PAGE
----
By Khaled Diab
Despite the paranoid conspiracy theories and fear-mongering of the extreme right, cultural diversity is a beautiful and wondrous thing.
Monday 1 March 2021
Belgium’s statistical agency Statbel has released the first official survey of the diversity of the country’s population. The picture that emerged is one of an increasingly diverse and heterogeneous society.
While just over two-thirds of the population (67.9%) are Belgians of Belgian ancestry, almost a third of Belgium’s population is either made up of citizens with a foreign background (19.7%) or are citizens of other countries (12.4%).
Multiculturalists and progressives have reacted positively to this statistical snapshot of contemporary Belgian society as a sign of the country’s growing cultural richness. Traditionalists and racists, in contrast, have expressed consternation, fear and outrage.
Tom Van Grieken, the head of the anti-immigrant, Flemish nationalist Vlaams Belang, tweeted that the ‘omvolking’ or ‘ethnic conversion’ was going fast. To leave no doubt about where he stood, Van Grieken, who is himself married to a foreign woman and whose name means “Of the Greeks”, used the hashtag #VreemdeInEigenLand (#ForeignInYourOwnCountry).
The Dutch ‘omvolking’ comes from the German ‘umvolkung’, or ‘ethnic conversion’, a Nazi term used to describe the perceived dilution of the superior Germanic race through assimilation with other supposedly inferior ethnicities – a kind of perceived de-Germanisation. Later, during World War II, the term was also used to describe the reverse process, of Nazi plans to Germanise Slavic lands.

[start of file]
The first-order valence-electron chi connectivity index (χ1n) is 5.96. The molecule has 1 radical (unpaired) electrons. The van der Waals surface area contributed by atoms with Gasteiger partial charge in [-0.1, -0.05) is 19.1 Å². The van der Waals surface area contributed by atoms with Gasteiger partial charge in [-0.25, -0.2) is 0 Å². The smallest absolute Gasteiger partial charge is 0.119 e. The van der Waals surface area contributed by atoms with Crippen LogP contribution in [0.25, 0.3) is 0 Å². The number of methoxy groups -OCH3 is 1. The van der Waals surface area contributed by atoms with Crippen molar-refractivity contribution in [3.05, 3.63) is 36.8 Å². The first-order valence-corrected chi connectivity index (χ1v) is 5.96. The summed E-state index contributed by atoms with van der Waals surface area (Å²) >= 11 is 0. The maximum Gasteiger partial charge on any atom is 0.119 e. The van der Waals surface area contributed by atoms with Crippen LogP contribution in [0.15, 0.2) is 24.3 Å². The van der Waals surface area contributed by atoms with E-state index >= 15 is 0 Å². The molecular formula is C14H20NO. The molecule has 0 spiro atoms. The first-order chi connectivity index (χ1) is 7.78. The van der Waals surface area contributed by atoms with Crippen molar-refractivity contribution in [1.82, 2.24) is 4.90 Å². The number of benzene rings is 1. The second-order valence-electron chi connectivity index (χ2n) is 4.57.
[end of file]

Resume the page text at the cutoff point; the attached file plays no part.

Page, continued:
Van Grieken’s use of a word with such a terrifying, murderous past has, unsurprisingly, elicited outrage.
“I am the fruit of the love between my mother and father,” said State Secretary for Migration and Asylum Sammy Mahdi, whose father is Iraqi and mother is Belgian. “I would like this fruit not to be seen, by definition, as a rotten apple.”
Despite the backlash, Van Grieken was echoed by other members of his party. Describing ‘omvolking’ as a component of the supposed ‘culture war’ being fought by so-called ‘cultural Marxism’, Vlaams Belang MEP Tom Vandendriessche wrote: “This is a deliberate policy. If we continue with mass migration, we will become a minority in our own country.”
These outbursts provide an insight into the paranoid and toxic myths at the heart of modern far-right politics. What these Vlaams Belangers allude to are a hodgepodge of extreme right conspiracy theories, including the ‘Great Replacement’ and its more extreme variation ‘white genocide’ and ‘Eurabia’.
What these rabid conspiracy theories, which are becoming increasingly popular on both sides of the Atlantic, have in common is their belief that multiculturalism is a smokescreen for a global plot to dilute, weaken, replace or wipe out the white race.
What is remarkable about these fantasies is how they clumsily combine elements of classic anti-Semitism and anti-leftism with more recent elements of Islamophobia. According to many on the far right and neo-Nazis, a global cabal of either ‘cultural Marxists’ (Jews and leftists) or ‘globalists’ (rich Jewish capitalists) are conspiring to destroy white civilisation by importing millions of brown and black people, especially Muslims.